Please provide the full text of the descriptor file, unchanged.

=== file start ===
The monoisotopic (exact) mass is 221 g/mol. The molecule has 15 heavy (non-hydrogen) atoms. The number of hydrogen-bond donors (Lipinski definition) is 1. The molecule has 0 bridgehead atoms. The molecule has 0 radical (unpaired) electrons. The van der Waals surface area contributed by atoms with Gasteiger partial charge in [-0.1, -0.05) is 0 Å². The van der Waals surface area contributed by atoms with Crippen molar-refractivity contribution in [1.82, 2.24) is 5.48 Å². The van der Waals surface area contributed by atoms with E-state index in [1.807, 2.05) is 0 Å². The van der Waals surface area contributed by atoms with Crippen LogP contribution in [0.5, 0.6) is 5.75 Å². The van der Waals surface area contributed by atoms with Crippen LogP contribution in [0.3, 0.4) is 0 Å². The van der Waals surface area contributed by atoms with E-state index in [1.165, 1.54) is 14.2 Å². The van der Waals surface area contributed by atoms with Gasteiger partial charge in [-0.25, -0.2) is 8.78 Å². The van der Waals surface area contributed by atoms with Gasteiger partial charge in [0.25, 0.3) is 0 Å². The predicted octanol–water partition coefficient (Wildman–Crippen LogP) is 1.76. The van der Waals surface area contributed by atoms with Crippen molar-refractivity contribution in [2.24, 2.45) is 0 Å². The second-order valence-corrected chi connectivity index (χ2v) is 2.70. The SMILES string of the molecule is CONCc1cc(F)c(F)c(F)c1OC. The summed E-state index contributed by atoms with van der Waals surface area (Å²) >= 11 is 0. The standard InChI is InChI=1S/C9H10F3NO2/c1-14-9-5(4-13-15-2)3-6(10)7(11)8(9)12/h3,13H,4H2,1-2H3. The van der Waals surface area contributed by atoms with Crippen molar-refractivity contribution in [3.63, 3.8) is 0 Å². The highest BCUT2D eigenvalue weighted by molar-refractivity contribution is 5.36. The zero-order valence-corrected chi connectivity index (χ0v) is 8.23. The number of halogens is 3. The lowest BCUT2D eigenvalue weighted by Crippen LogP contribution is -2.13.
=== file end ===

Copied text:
The monoisotopic (exact) mass is 221 g/mol. The molecule has 15 heavy (non-hydrogen) atoms. The number of hydrogen-bond donors (Lipinski definition) is 1. The molecule has 0 bridgehead atoms. The molecule has 0 radical (unpaired) electrons. The van der Waals surface area contributed by atoms with Gasteiger partial charge in [-0.1, -0.05) is 0 Å². The van der Waals surface area contributed by atoms with Crippen molar-refractivity contribution in [1.82, 2.24) is 5.48 Å². The van der Waals surface area contributed by atoms with E-state index in [1.807, 2.05) is 0 Å². The van der Waals surface area contributed by atoms with Crippen LogP contribution in [0.5, 0.6) is 5.75 Å². The van der Waals surface area contributed by atoms with Crippen LogP contribution in [0.3, 0.4) is 0 Å². The van der Waals surface area contributed by atoms with E-state index in [1.165, 1.54) is 14.2 Å². The van der Waals surface area contributed by atoms with Gasteiger partial charge in [-0.25, -0.2) is 8.78 Å². The van der Waals surface area contributed by atoms with Gasteiger partial charge in [0.25, 0.3) is 0 Å². The predicted octanol–water partition coefficient (Wildman–Crippen LogP) is 1.76. The van der Waals surface area contributed by atoms with Crippen molar-refractivity contribution in [2.24, 2.45) is 0 Å². The second-order valence-corrected chi connectivity index (χ2v) is 2.70. The SMILES string of the molecule is CONCc1cc(F)c(F)c(F)c1OC. The summed E-state index contributed by atoms with van der Waals surface area (Å²) >= 11 is 0. The standard InChI is InChI=1S/C9H10F3NO2/c1-14-9-5(4-13-15-2)3-6(10)7(11)8(9)12/h3,13H,4H2,1-2H3. The van der Waals surface area contributed by atoms with Crippen molar-refractivity contribution in [3.63, 3.8) is 0 Å². The highest BCUT2D eigenvalue weighted by molar-refractivity contribution is 5.36. The zero-order valence-corrected chi connectivity index (χ0v) is 8.23. The number of halogens is 3. The lowest BCUT2D eigenvalue weighted by Crippen LogP contribution is -2.13.